Urban arts
Arts Alive is the biggest urban arts festival in the country. It plays a key role in unifying the residents of Joburg, as well as building bridges with the outside world through partnerships with the governments of many countries.

Xoliswa DlaminiXoliswa Dlamini will headline Jazz on the Lake“We are very mindful of the role the arts can play in building tolerance and bridges between people and Arts Alive plays a very important role in that regard,” says Sack. “In addition, international collaborations and partnerships enable valuable inter- and intra-cultural dialogue that can serve as a dynamic barometer of contemporary thought in the global creative community.
“At the heart of this amazing festival of the arts, though, is a desire to give the residents of the city of Joburg great entertainment and access to the arts in a very easy way. We hope our residents will take up the challenge to see at least one of close to 60 performances on offer in all parts of this great city of ours,” he says.

The Mandela Theatre, in the Joburg Theatre Complex, will play a central role in the festival. Here, the Indian Shared History Festival will take place. Brazilian singer Teresa Cristina will also bring to the theatre her sultry samba sounds on 7 September, in celebration of the Brazilian national day.

Performing alongside her will be the Afro-Brazilian group, Napalma, supported by African Synergy.

Then, the Gansu Ethnic Song and Dance Troupe will perform at The Mandela Theatre from 14 to 17 September, in partnership with the Chinese ministry of culture. It will feature artists from Tibet, Hui, Mongol, Dongxiang, Yugu and Manchu groups.

Cuban pianist and composer Luis Lugo is a leading interpreter of classical and Cuban music. He will play on The Mandela stage on 13 September. On the following day, it will be the turn of Portugal. The quartet Deolinda will showcase their new generation fado – described by critics as funny, ironic, beautifully poetic and decidedly hip.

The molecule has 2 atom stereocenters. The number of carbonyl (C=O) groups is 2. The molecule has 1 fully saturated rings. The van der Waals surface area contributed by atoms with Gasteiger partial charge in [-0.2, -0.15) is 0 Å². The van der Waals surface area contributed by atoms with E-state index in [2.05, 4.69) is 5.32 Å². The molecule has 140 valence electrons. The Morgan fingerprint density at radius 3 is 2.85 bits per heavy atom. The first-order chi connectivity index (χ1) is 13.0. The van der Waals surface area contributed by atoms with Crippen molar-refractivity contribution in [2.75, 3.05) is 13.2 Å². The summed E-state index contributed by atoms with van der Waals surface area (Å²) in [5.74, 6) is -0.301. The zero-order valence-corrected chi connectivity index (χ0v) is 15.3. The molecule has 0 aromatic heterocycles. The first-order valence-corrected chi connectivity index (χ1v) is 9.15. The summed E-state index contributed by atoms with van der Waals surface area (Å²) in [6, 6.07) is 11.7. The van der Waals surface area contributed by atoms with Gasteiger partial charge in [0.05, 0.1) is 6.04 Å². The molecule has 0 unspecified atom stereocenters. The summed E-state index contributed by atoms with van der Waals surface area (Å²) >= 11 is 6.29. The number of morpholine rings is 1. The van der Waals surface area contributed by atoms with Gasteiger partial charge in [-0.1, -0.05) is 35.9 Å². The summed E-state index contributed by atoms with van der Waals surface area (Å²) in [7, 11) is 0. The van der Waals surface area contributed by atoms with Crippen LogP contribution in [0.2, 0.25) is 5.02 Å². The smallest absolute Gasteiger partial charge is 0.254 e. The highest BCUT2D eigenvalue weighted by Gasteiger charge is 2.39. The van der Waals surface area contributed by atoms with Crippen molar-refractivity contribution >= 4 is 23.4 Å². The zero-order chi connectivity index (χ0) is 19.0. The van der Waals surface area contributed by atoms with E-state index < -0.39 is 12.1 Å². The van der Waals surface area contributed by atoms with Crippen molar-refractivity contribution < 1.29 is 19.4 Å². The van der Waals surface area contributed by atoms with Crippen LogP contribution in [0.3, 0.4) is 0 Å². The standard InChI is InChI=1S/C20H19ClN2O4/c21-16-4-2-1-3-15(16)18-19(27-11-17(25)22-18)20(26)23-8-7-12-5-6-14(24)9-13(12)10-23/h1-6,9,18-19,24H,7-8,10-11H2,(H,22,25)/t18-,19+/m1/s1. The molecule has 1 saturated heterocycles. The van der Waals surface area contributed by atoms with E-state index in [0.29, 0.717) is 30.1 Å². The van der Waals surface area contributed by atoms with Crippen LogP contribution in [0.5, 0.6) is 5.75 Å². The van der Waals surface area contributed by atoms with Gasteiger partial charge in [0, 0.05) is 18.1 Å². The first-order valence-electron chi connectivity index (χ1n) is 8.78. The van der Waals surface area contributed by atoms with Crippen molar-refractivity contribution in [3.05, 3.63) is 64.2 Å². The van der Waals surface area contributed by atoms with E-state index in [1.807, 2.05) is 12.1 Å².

Monday Blues
There will also be several ongoing music nights, including Monday Blues on 5, 12 and 19 September at at The Zone in Rosebank. It will also be celebrating its 20th anniversary by showcasing talent such as Sliq Angel, LoveGlori, Ntsiki Mazwai, Joy of Jozi, the Fridge and National Arts Festival Ovation winners, The Soul.

Rob van VuurenComedian Rob van VuurenReggae will take to the stage at Bassline on 8, 15 and 22 September with headline acts, Queen Ifrica and Tony Rebel from Montego Bay in Jamaica at the final reggae night. The African Strom Sound System’s popular reggae night will be hosted by Admiral and Jahseed, with reggae action till the early hours of the morning on all three nights.
The Arts Alive closing ceremony on 25 September at The Mandela stage will include The Fall and Rise of the Phoenix, a new instrumental theatre in motion piece from the award-winning American company, Spirit of America.

It is having its world premiere at Arts Alive, and runs from 21 to 25 September.

The annual Joburg Arts Alive International Festival plays a key role in fulfilling many of the City of Joburg’s key mandates. One of these is job creation. In 2010, 65 000 people attended the festival and 500 artists benefited from employment, with a further 200 jobs created in associated industries.

Other benefits include the development of the arts through an inclusive programme that reaches into all seven regions of the city.

To make this even easier, the City now has better public transport infrastructure, including Rea Vaya, and ease of access to different parts of the city – all seven regions of which feature Arts Alive events.

Related stories:

Bottle top mosaic at festival
Lots to do in Joburg
Book explores inner city
Taking ballet to the kasi